DictionaryThesaurusScrabbleExamplesQuiz

act

EN[ækt] [æk] [-ækt]
US
WAct
  • Act or ACT may mean:
  • Act (band), a British band
  • Act (document), a document recording the legality of a transaction or contract
  • Act of Parliament, Act of Congress or Act of Tynwald, a statute or law passed by a legislature
  • Act (drama), a segment of a performance, such as a play or opera
  • Act or Acts, an obsolete name for the defence of theses at the University of Oxford and University of Cambridge
  • Act! CRM, a customer relationship management software
  • Acting, action of an actor in a theatrical performance
  • Acting (law), in law when someone is acting in a position of higher expenses
EN ACT

    Definition of act in English Dictionary

  • NounPLacts
    1. NC Something done, a deed.
      1. an act of goodwill ‎
    2. OBS NU Actuality.
      1. NC A product of a legislative body, a statute.
        1. But was it responsible governance to pass the Longitude Act without other efforts to protect British seamen? Or might it have been subterfuge—a disingenuous attempt to shift attention away from the realities of their life at sea.
      2. The process of doing something.
        1. He was caught in the act of stealing. ‎
      3. NC A formal or official record of something done.
        1. NC A division of a theatrical performance.
          1. “H'm !” he said, “so, so—it is a tragedy in a prologue and three acts. I am going down this afternoon to see the curtain fall for the third time on what [...] will prove a good burlesque ; but it all began dramatically enough. It was last Saturday […] that two boys, playing in the little spinney just outside Wembley Park Station, came across three large parcels done up in American cloth. […]”
        2. NC A performer or performers in a show.
          1. Which act did you prefer? The soloist or the band? ‎
        3. NC Any organized activity.
          1. The minute you let it be known you're planning a sales campaign everybody wants to get into the act.
        4. NC A display of behaviour.
          1. A thesis maintained in public, in some English universities, by a candidate for a degree, or to show the proficiency of a student.
            1. NC A display of behaviour meant to deceive.
              1. to put on an act
          2. VerbSGactsPRactingPT, PPacted
            1. VI To do something.
              1. If you don't act soon, you will be in trouble.
            2. OBS VT To do (something); to perform.
              1. VI To perform a theatrical role.
                1. I started acting at the age of eleven in my local theatre.
              2. VI To behave in a certain way.
                1. He's acting strangely - I think there's something wrong with him.
              3. (copulative) To convey an appearance of being.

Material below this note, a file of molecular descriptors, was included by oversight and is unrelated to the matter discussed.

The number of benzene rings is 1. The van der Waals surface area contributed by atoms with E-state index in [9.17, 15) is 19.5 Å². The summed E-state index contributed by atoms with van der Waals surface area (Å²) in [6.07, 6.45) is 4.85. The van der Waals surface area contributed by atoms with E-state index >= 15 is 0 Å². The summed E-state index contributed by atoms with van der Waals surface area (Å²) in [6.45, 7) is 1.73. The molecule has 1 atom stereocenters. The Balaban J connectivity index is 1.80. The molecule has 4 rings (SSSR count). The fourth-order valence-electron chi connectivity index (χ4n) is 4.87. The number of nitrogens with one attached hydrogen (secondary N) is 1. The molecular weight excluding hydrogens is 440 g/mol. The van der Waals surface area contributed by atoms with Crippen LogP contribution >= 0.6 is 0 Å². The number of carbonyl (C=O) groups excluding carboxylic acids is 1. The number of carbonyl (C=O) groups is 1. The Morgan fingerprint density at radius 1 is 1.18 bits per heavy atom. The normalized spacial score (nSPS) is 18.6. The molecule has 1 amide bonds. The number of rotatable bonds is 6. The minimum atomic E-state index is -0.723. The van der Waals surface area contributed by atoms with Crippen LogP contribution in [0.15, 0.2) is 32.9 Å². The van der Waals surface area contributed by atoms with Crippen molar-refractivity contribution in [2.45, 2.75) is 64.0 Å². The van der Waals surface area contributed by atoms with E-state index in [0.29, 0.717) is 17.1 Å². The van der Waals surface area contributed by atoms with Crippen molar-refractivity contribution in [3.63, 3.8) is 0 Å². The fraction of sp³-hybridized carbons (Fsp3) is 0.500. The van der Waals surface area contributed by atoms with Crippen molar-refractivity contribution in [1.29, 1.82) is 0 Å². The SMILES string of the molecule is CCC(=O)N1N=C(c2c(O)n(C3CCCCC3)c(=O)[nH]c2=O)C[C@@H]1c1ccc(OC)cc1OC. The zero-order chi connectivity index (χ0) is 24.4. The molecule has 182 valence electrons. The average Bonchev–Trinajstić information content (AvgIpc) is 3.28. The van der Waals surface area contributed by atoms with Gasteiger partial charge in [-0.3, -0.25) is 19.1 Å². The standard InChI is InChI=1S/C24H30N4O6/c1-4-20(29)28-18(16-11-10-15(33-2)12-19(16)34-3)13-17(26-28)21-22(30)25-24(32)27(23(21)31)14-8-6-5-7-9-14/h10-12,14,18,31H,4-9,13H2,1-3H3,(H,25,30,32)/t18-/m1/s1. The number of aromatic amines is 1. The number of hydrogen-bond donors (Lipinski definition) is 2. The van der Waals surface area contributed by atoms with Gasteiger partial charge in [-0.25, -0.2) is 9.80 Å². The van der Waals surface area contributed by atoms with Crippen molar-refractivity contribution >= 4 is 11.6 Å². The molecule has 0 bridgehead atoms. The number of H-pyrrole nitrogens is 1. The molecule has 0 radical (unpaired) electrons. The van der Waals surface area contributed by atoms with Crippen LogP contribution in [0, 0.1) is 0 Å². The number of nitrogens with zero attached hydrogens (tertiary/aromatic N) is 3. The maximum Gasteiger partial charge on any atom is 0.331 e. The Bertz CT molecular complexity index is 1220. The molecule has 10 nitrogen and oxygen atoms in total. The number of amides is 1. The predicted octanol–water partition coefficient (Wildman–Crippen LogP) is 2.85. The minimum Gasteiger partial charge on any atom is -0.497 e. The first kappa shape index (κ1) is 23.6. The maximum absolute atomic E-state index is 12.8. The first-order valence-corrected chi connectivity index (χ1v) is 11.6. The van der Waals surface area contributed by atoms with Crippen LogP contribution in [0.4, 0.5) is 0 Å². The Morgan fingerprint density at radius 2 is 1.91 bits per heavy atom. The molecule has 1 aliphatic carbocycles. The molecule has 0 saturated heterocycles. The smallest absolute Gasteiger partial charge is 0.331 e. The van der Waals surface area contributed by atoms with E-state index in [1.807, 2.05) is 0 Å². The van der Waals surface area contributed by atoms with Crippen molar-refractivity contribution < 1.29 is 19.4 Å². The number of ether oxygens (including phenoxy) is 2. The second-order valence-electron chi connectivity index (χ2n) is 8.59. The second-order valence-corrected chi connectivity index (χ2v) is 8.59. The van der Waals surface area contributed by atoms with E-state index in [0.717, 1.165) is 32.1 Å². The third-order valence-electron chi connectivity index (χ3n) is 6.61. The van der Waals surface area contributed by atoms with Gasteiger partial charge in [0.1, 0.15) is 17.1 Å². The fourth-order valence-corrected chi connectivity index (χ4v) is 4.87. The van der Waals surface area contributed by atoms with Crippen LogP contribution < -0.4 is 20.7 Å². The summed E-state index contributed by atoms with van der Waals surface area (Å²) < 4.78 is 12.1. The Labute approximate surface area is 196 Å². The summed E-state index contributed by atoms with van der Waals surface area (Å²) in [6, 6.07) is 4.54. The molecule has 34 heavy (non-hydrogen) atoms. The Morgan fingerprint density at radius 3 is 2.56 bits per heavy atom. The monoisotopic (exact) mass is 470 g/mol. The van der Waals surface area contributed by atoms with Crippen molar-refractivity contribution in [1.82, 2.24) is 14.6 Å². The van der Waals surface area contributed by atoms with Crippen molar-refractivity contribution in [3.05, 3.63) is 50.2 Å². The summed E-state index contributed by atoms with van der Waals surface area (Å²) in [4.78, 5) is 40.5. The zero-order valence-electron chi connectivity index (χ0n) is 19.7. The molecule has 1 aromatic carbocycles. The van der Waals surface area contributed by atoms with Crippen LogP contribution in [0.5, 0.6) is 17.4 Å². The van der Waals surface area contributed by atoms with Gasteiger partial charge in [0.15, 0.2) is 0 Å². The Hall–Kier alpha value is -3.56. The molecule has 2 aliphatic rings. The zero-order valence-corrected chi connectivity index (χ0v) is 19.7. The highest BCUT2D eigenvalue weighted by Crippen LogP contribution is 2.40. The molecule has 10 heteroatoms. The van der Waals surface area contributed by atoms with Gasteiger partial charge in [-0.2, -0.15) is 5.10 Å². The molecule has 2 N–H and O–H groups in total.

1. He acted unconcerned so the others wouldn't worry.
              4. To do something that causes a change binding on the doer.
                1. act on behalf of John
              5. VI (construed with on or upon) To have an effect (on).
                1. High-pressure oxygen acts on the central nervous system and may cause convulsions or death.
                2. Gravitational force acts on heavy bodies.
              6. VT To play (a role).
                1. He's been acting Shakespearean leads since he was twelve.
              7. VT To feign.
                1. He acted the angry parent, but was secretly amused.
              8. (mathematics, intransitive, construed with on or upon, of a group) To map via a homomorphism to a group of automorphisms (of).
                1. This group acts on the circle, so it can't be left-orderable!
              9. OBS VT To move to action; to actuate; to animate.
              10. More Examples
                1. Used in the Middle of Sentence
                  • Monocytes/macrophages and fibroblasts then act autocrinally to perpetuate high concentrations of TGFß at the wound [20 ].
                  • Where hearing should not latch them. — Shakespeare, MacBeth, Act IV
                  • There are therefore evidences that trehalose produced by plants does not primarily act as a bioprotectant.
                2. Used in the Beginning of Sentence
                  • Act your age and stop fiddling with that pen - you’re showing us up.
                3. Used in the Ending of Sentence
                  • She denied it but she had been spotted in the act.
                  • I really got a kick out of that clown's juggling act.
                  • The theme of the prodigal son recurs later in the third act.
              • Part-of-Speech Hierarchy
                1. Nouns
                  • Countable nouns
                    • Singularia tantum
                      • Uncountable nouns
                    • Verbs
                      • Copulative verbs
                        • Intransitive verbs
                          • Transitive verbs
                        Related Links:
                        1. en action
                        2. fr action
                        3. en active
                        4. fr active
                        5. en actually
                        Source: Wiktionary
                         0 0

                        Meaning of act for the defined word.

                        Grammatically, this word "act" is a noun, more specifically, a countable noun and a singularia tantum. It's also a verb, more specifically, a copulative verb, an intransitive verb and a transitive verb.
                        Difficultness: Level 1
                        12345678910
                        Easy     ➨     Difficult
                        Definiteness: Level 9
                        12345678910
                        Definite    ➨     Versatile